Sipka said the suppliers he used to rely on for Kusanya no longer carry basic items he needs, so he frequently has to find new wholesalers for ingredients and supplies.
“I’m not talking about some exotic cheese. I mean, basic things — my main suppliers haven’t had straws or brown sugar for eight months,” Sipka said. “I have to do a lot of extra work to try and locate these things. Now, I have like four or five different places I alternate between to buy the same stuff we used to be able to get pretty easily.”
Aisha Griffin said finding ingredients that used to be readily available is her biggest challenge. When Aisha Griffin and Sipka are able to find the right supplies, they cost much more than they used to, they said.
Last month, a box of eggs cost Aisha Griffin about $30; when she reordered the same shipment a few days ago, it cost about $70, she said.
“Some things, for us, have quadrupled in cost, and it doesn’t seem related to anything,” Aisha said. “It feels like suppliers are raising prices because they can and because people just expect inflation now.”
Aisha said they had to raise prices at Afro Joe’s because the cost of ingredients keep rising.
“You hate to do it, to pass that inflation on to your customers, but it’s just so much money that you can’t just eat as a business, especially as a new business,” Aisha said.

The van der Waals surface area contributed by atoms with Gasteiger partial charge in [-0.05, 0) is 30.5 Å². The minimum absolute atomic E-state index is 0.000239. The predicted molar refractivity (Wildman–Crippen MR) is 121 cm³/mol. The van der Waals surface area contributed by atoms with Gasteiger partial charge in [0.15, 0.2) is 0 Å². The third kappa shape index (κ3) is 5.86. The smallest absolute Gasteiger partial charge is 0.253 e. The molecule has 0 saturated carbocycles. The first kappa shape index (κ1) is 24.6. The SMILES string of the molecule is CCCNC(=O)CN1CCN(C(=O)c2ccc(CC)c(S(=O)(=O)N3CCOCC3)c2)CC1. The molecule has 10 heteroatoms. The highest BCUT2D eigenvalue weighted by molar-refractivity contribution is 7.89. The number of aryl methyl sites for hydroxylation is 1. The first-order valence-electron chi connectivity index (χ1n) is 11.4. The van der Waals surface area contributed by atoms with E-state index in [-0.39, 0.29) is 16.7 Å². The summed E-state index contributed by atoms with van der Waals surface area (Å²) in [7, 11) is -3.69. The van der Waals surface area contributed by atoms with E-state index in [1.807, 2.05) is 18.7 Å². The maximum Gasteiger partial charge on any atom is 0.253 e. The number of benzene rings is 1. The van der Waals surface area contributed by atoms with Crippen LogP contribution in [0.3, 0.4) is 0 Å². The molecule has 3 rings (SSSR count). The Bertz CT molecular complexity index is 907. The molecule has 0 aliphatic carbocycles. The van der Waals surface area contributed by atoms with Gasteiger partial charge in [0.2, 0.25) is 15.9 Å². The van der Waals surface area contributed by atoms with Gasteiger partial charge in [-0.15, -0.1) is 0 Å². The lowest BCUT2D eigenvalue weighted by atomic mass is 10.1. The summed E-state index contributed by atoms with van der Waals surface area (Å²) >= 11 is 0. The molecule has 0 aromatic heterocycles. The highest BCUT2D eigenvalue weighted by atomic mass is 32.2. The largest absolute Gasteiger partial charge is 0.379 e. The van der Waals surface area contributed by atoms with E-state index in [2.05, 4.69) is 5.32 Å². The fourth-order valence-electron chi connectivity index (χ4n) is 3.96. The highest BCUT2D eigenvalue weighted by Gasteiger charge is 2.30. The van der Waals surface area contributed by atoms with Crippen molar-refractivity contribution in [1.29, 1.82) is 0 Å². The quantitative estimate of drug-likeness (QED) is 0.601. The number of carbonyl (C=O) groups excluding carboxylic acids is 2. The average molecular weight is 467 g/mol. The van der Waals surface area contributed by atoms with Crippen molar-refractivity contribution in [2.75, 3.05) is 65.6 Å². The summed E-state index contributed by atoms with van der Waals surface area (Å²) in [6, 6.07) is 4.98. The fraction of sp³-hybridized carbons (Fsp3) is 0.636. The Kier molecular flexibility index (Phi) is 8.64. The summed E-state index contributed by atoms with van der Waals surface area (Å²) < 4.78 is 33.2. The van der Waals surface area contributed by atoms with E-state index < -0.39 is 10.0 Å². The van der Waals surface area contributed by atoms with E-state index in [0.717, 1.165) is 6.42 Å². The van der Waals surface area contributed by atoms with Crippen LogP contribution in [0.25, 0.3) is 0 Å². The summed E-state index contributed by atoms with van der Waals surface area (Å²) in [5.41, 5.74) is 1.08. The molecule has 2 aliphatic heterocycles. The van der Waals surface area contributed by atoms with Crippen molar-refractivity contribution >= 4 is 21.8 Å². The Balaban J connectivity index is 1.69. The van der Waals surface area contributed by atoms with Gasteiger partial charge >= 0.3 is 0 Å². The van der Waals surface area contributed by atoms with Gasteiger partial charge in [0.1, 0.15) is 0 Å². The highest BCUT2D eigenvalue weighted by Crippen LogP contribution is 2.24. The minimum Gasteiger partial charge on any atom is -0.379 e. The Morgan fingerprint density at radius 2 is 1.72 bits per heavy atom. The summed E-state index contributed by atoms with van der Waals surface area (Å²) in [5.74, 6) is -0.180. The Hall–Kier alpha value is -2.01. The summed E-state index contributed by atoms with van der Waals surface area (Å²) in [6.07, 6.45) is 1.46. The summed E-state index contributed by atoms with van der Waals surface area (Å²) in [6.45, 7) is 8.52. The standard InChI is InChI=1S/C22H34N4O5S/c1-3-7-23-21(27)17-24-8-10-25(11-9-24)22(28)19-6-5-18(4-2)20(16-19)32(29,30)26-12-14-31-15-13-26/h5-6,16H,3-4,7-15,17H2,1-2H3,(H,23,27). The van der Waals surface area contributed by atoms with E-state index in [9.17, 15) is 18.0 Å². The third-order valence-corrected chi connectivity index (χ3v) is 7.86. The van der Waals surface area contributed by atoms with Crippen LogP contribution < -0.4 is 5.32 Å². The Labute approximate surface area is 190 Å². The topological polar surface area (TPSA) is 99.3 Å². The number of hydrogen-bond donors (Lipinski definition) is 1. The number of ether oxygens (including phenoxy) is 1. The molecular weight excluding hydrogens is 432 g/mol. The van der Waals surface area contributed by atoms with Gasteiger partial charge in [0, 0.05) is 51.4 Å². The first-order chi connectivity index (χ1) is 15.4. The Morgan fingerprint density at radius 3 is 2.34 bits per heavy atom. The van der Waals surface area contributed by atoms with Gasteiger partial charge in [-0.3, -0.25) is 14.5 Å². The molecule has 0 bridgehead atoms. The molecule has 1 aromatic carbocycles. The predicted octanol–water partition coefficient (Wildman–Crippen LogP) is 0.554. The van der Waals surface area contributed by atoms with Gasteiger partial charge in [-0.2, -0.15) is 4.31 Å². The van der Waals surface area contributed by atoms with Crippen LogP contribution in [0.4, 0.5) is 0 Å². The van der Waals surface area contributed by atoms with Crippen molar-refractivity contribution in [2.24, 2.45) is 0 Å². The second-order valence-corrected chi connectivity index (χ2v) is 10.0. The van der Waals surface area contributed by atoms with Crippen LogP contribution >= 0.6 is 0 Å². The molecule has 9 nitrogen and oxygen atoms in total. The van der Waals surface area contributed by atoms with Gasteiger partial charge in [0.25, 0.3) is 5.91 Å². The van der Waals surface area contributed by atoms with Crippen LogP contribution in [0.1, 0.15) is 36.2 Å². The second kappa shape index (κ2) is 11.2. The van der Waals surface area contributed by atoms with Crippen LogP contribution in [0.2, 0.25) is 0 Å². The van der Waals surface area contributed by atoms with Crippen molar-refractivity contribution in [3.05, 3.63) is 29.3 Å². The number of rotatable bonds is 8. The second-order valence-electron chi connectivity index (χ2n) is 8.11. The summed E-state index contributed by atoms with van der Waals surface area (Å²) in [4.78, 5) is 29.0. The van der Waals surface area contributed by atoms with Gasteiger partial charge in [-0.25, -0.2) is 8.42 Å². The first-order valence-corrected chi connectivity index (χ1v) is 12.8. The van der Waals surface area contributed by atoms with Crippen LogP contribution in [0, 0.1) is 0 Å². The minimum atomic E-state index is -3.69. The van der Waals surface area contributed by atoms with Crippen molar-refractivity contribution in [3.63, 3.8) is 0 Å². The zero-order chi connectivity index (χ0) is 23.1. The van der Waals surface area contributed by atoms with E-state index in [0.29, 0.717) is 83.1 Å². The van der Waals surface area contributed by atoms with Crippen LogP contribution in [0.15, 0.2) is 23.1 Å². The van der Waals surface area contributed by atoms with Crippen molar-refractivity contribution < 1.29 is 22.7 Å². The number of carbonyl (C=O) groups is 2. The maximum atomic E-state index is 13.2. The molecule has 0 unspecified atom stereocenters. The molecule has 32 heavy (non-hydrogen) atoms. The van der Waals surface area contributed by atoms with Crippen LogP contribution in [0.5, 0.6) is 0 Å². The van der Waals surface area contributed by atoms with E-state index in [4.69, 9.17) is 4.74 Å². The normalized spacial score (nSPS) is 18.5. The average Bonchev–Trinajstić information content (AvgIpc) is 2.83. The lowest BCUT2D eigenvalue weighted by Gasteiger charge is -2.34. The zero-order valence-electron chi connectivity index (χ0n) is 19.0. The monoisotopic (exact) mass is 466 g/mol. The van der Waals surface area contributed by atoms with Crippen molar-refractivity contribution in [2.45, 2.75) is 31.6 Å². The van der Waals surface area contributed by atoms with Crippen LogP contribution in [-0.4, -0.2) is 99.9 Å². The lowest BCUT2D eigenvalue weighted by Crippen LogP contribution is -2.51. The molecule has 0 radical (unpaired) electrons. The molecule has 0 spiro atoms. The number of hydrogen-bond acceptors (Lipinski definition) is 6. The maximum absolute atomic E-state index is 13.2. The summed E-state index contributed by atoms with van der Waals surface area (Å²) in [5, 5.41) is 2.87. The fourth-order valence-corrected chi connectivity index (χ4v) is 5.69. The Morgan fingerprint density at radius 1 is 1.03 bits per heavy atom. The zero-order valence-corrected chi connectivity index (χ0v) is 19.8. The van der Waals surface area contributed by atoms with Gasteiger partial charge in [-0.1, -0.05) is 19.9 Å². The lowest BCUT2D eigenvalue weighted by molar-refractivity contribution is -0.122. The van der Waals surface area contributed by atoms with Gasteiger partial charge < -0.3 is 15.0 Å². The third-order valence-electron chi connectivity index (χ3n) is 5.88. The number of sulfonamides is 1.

Prices at Kusanya Cafe haven’t increased, but the cafe has been operating at a loss since the pandemic began, Sipka said. Since the cafe is a nonprofit, Sipka wants to keep costs low so all Englewood residents can enjoy it.
“If we pass that cost onto consumers, we’re just not accomplishing our mission,” Sipka said. “Every day, we’re busting our tails to lose money at the end of the day. It’s a hard feeling to be working all day and see that the cafe is still in the negative.
“It’s a good day if we lose $50 instead of $100. Our goal has always been to just break even, but it’s a lot harder to do that now.”
‘It Comes Down To Simply Having Enough People In The Cafe At The Right Time’
Cafe owners are also struggling to find and retain enough employees.
Zachary Heren, who’s worked at Collectivo Coffee in Andersonville since September 2021, said workers often struggle keep up online orders and in-person customers. During COVID-19 waves in the colder months, employees have also had to frequently call out, leaving fewer people to run the shop, Heren said.
“A lot of it comes down to simply having enough people in the cafe at the right time,” Heren said. “A lot of times, we’ll have this huge line of online orders from people who just push a few buttons on their phone. Sometimes we have to issue refunds or call customers, and all of these things require people to step away from their post to deal with the whole online aspect of the cafe.”